Paul Albert Sieving, M.D., Ph.D.

Senior Investigator

Section for Translational Research on Retinal and Macular Degeneration

NIDCD

Institute Director

NEI

Building 50, Room 4339
50 South Drive
Bethesda, Maryland 20892

301-496-2234

sievingpa@nei.nih.gov

Research Topics

Gene Therapy for X-linked Retinoschisis
A major goal of our lab is to develop therapy for human genetic retinal neurodegenerative diseases. Current efforts focus on X-linked juvenile retinoschisis (XLRS) and are aimed at understanding the mechanisms producing disease, including retinal structural changes and neuronal synaptic signaling deficiency, using a mouse model created in this laboratory. XLRS is an inherited retinal disease and is a leading cause of juvenile macular degeneration in human males. It is caused by mutations in the gene for retinoschisin found on the X chromosome. Development of gene transfer therapy for XLRS using an AAV8 vector that contains the human RS1 cDNA and a modified RS1 promoter is underway in our lab. Results of preclinical dosing efficacy and toxicity studies currently underway or completed will be provided to the FDA for an IND drug application.

Retinoschisin Function
Retinoschisin protein is located on the outer plasma membrane of photoreceptor inner segments and other retinal neurons and their synaptic membranes. Its molecular structure suggests that it acts as an adhesion protein in maintaining normal retinal structure, but its precise role is not known. Our laboratory applies the techniques of light and electron microscopy, immunohistochemistry, biochemistry, and molecular biology to the study of human and animal retinal tissue. We also assess retinal structure and function in living animals in ways similar to those used to evaluate human vision in the clinic. These techniques include the electroretinogram (ERG), optical coherence tomography (OCT) and behavioral measurements. By applying these techniques to the study of the natural history of the retinoschisin deficient mouse and its physiological response to light and gene replacement, we are probing the role of retinoschisin in photoreceptor and retinal synaptic function.

Photoreceptor Degeneration and Protection – Rac1 and CNTF
We are studying a number of other mouse and rat models of human retinal degenerative diseases to elucidate the mechanisms of retinal neural signaling deficiencies and degeneration leading to blindness. We are focusing on neurotrophic factors, such as CNTF, and on small molecules that regulate cytoskeletal growth and cell polarity, including Rac1, to understand the role these molecules play in photoreceptor plasticity and homeostasis in normal and diseased retinas. In studying the role of Rac1, we apply a molecular approach using mouse models we created which have a deficiency or a modified form of Rac1 in rod photoreceptors. A critical facet of retinal neurodegenerative disease involves the structural changes, particularly to the photoreceptor outer segments, which precede photoreceptor death causing loss of vision. As photoreceptor cells undergo primary degeneration through progressive outer segment shortening in many of these conditions, a critical question is whether the outer segment may exhibit sufficient structural plasticity to support elongation of those that have been shortened by disease states and whether this would promote survival of the photoreceptor cell.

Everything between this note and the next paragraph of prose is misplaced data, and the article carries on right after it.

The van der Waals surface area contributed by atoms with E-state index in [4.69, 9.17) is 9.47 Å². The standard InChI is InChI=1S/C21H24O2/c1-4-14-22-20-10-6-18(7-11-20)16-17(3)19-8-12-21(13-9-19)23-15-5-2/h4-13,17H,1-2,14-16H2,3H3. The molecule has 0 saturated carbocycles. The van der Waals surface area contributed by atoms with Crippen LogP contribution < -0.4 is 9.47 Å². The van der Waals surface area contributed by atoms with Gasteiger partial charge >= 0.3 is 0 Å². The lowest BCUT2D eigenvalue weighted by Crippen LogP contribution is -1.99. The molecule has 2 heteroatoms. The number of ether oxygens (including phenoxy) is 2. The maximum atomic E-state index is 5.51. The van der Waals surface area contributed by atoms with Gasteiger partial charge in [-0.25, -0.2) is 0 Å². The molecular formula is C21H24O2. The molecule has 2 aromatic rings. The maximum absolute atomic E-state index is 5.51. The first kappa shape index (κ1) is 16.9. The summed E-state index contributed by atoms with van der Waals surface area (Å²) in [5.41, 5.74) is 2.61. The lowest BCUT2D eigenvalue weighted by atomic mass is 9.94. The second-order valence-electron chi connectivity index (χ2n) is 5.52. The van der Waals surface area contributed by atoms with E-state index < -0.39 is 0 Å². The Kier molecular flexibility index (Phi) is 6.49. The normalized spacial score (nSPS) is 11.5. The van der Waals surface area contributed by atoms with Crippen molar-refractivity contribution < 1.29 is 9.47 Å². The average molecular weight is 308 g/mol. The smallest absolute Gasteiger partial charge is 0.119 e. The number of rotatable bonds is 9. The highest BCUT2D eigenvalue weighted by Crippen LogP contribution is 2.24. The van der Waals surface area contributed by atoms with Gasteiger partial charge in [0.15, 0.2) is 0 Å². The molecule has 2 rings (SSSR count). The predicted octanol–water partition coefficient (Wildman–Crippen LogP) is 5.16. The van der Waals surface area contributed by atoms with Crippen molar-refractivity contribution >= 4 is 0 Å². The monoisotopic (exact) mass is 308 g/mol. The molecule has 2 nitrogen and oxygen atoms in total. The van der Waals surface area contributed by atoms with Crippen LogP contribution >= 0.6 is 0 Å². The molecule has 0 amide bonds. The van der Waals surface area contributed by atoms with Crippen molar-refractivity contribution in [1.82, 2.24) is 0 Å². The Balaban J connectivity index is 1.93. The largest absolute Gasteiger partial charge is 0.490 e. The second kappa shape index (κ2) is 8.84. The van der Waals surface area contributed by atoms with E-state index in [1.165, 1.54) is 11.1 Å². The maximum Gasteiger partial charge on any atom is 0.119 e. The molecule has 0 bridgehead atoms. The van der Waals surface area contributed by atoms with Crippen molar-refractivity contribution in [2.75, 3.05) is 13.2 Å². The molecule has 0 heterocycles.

Biography

Paul Sieving received his M.D. from the University of Illinois in 1978 and trained in ophthalmology at that institution between 1978 and 1982. He earned a Ph.D. in bioengineering from the University of Illinois in 1981. He was a faculty member at the University of Michigan Medical School for 17 years and moved to NIH in 2001. He combines laboratory research with clinical patient studies of genetic retinal neurodegenerative diseases. He is a member of the Institute of Medicine and currently serves as director of the National Eye Institute.

Selected Publications

  1. Tolun G, Vijayasarathy C, Huang R, Zeng Y, Li Y, Steven AC, Sieving PA, Heymann JB. Paired octamer rings of retinoschisin suggest a junctional model for cell-cell adhesion in the retina. Proc Natl Acad Sci U S A. 2016;113(19):5287-92.

  2. Zein WM, Jeffrey BG, Wiley HE, Turriff AE, Tumminia SJ, Tao W, Bush RA, Marangoni D, Wen R, Wei LL, Sieving PA. CNGB3-achromatopsia clinical trial with CNTF: diminished rod pathway responses with no evidence of improvement in cone function. Invest Ophthalmol Vis Sci. 2014;55(10):6301-8.

  3. Raz-Prag D, Grimes WN, Fariss RN, Vijayasarathy C, Campos MM, Bush RA, Diamond JS, Sieving PA. Probing potassium channel function in vivo by intracellular delivery of antibodies in a rat model of retinal neurodegeneration. Proc Natl Acad Sci U S A. 2010;107(28):12710-5.

  4. Ziccardi L, Vijayasarathy C, Bush RA, Sieving PA. Loss of retinoschisin (RS1) cell surface protein in maturing mouse rod photoreceptors elevates the luminance threshold for light-driven translocation of transducin but not arrestin. J Neurosci. 2012;32(38):13010-21.

  5. Sieving PA, Caruso RC, Tao W, Coleman HR, Thompson DJ, Fullmer KR, Bush RA. Ciliary neurotrophic factor (CNTF) for human retinal degeneration: phase I trial of CNTF delivered by encapsulated cell intraocular implants. Proc Natl Acad Sci U S A. 2006;103(10):3896-901.


This page was last updated on September 14th, 2018